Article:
All patients should be encouraged to avoid pickleball-related injury by pregame prevention and protection. These should include warm–up exercises and stretches; proper eye protection and footwear; the use of wrist, knee, and ankle braces; optimal hydration; recognizing physical limitations; frequent rest breaks; and keeping pertinent medications nearby to treat any preexisting medical conditions.

For minor injuries, the mnemonic for the initial treatment is RICE: Rest, Ice, Compression, and Elevation. Advise the patient to seek medical advice or call 911 if signs and symptoms indicate a significant or life-threatening problem, or if they persist or worsen.9

Pickleball is fun, good exercise, and encourages socialization. Primary care providers, ED staff, and urgent care providers will most likely be treating more older adults with injuries as the game grows in popularity. Help players minimize the risk of injury by teaching them about the simple precautions discussed here (see Resources for players).

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Resources for players

The USA Pickleball Association: USAPA 2019 pickleball fact sheet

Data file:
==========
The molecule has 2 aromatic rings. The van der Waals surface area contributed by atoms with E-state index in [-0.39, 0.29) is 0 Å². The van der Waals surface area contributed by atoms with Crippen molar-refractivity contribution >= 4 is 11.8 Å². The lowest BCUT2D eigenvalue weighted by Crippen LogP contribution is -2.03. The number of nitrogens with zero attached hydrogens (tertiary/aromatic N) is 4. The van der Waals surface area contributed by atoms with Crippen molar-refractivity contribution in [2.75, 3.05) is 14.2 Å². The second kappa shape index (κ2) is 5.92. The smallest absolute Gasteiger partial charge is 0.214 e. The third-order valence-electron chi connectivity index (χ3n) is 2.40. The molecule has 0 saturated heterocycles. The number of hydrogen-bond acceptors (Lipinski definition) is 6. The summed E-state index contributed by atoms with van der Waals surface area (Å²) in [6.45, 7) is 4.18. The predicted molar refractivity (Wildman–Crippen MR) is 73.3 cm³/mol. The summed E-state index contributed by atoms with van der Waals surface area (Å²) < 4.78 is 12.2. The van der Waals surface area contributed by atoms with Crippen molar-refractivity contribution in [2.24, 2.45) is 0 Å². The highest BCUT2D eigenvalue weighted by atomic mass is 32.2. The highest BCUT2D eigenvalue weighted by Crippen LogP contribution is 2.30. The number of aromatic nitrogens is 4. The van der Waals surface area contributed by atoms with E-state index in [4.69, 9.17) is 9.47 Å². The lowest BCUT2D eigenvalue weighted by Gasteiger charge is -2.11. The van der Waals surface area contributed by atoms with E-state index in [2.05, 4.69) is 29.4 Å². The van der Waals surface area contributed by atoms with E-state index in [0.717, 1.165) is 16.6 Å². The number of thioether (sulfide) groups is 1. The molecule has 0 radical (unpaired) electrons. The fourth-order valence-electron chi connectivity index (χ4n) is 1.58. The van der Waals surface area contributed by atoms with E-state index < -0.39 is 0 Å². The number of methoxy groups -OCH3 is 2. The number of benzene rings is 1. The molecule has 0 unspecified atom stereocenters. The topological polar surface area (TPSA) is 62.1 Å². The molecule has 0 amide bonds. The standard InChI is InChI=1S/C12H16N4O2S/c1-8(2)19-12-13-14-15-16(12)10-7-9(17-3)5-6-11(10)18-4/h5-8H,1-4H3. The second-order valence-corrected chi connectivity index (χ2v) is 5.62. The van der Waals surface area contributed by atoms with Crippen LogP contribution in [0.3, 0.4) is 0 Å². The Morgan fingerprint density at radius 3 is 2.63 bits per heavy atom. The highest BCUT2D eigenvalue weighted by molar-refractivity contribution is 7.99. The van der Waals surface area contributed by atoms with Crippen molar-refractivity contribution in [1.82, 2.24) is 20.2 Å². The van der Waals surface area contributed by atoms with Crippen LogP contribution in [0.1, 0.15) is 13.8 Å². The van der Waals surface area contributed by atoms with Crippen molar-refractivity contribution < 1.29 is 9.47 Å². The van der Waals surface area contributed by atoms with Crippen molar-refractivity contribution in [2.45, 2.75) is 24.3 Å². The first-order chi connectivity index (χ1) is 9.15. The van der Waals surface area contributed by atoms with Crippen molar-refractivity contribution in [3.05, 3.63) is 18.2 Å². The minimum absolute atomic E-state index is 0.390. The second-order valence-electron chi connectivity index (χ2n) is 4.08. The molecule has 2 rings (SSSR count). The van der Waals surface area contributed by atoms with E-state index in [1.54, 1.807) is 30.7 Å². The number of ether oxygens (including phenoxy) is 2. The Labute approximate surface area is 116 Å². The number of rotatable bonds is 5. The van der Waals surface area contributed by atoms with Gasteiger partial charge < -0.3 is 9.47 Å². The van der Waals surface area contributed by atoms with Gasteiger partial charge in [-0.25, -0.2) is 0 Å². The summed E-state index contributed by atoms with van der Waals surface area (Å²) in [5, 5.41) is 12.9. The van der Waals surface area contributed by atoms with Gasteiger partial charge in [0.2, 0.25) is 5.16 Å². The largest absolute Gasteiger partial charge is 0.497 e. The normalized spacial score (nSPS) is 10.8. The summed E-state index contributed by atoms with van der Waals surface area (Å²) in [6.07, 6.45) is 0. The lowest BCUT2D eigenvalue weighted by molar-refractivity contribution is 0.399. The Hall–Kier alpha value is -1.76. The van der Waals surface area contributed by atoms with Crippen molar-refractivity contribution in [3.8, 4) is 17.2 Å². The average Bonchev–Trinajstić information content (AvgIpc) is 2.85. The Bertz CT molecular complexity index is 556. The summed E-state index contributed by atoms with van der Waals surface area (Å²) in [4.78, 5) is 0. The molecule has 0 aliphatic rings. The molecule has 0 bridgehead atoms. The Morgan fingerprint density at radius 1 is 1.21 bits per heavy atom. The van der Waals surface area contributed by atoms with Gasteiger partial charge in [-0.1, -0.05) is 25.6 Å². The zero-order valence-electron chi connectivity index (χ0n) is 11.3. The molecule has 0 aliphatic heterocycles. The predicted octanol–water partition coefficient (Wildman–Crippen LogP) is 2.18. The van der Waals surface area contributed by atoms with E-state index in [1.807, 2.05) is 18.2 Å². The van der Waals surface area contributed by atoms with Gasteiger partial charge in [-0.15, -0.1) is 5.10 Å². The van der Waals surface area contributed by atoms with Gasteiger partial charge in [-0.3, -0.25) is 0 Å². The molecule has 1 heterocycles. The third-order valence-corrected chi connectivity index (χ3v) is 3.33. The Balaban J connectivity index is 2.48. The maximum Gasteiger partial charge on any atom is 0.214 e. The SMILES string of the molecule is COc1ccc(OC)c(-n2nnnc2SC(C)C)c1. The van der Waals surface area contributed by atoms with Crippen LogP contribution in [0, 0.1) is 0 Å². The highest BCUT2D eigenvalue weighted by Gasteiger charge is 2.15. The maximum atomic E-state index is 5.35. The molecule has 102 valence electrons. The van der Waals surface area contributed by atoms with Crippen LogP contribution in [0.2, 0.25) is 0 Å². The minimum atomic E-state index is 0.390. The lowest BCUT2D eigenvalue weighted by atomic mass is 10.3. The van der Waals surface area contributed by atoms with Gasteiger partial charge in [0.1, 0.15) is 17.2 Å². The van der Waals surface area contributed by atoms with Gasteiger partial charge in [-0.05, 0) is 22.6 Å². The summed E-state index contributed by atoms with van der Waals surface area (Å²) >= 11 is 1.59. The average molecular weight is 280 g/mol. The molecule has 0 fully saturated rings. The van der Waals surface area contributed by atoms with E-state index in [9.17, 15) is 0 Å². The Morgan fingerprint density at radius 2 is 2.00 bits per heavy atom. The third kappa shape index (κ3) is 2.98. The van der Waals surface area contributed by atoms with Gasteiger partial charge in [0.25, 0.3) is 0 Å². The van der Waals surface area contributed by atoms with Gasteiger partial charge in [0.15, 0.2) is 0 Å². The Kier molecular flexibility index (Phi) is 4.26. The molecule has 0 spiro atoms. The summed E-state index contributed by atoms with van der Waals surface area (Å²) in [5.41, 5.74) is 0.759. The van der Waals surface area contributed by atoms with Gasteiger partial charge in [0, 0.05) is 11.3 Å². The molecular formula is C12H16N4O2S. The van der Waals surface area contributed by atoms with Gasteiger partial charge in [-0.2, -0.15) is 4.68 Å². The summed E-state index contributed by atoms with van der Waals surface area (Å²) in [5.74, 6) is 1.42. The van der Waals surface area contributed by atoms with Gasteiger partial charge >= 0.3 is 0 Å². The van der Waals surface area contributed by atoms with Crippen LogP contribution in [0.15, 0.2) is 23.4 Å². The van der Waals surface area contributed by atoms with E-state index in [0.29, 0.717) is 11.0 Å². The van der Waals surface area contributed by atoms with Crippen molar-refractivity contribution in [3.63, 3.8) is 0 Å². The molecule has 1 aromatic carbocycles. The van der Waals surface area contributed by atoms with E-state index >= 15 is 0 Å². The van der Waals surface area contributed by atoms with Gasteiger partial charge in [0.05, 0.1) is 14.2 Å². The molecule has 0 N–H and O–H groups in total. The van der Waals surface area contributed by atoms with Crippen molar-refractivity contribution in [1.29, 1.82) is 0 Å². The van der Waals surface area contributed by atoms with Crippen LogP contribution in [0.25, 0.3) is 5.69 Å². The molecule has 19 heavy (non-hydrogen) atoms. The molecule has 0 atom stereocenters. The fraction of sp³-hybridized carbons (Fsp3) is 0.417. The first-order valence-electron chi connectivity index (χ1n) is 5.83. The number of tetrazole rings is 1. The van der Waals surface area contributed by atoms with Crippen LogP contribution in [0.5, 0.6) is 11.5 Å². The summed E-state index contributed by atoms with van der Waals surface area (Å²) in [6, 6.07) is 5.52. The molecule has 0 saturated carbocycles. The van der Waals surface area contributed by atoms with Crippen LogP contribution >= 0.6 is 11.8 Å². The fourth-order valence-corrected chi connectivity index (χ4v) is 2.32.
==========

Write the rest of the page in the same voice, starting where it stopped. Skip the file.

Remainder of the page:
www.usapa.org/pickleball-fact-sheet

Dr. David Geier: 5 common pickleball injuries

www.drdavidgeier.com/pickleball-injuries

The Volley Llama: Common pickleball injuries and how to avoid them

http://thevolleyllama.com/pickleball-injuries

Syracuse Orthopedic Specialists: Are there any perils of pickleball?

www.sosbones.com/news/are-there-any-perils-of-pickleball

Pickle-ball Inc.: The history of pickleball

www.pickleball.com/History-birth-of-pickleball-s/115.htm

Tennis.com: Food for thought: The evolution and growth of pickleball

www.tennis.com/your-game/2015/10/food-thought-evolution-and-growth-pickleball/56634

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REFERENCES

1. USA Pickleball Association. http://www.usapa.org.
2. Casper JM, Jeon JH. Psychological connection to pickleball: assessing motives and participation in older adults. J Aging Phys Act. 2018:1–6.
3. Ryu J, Yang H, Kim ACH, Kim KM, Heo J. Understanding pickleball as a new leisure pursuit among older adults. Educ Gerontol. 2018;44(2-3):128–138.
4. Smith M, Denning M, Zagrodnik J, Ruden T. A comparison of pickleball and walking: a pilot study. Med Sci Sports Exerc. 2016;48(5S supp1):93–94.
    5. Office of Disease Prevention and Health Promotion. Physical activity guidelines. Chapter 5: active older adults. Health.gov. 2017. https://health.gov/paguidelines/guidelines/chapter5.aspx.
    6. Dines JS, Bedi A, Williams PN, et al Tennis injuries: epidemiology, pathophysiology, and treatment. J Am Acad Orthop Surg. 2015;23(3):181–189.
    7. Cassell E, Kerr E, Clapperton A. Adult sports injury hospitalisations in 16 sports: the football codes, other team ball sports, team bat and stick sports and racquet sports. Hazard. 2012;74:1–36.
    8. Janse van Rensburg C, Nolte K. Sports injuries in adults: overview of clinical examination and management. S Afr Fam Pract. 2011;53(1):21–27.
    9. Polster D. Patient discharge information: tools for success. Nursing. 2015;45(5):42–49.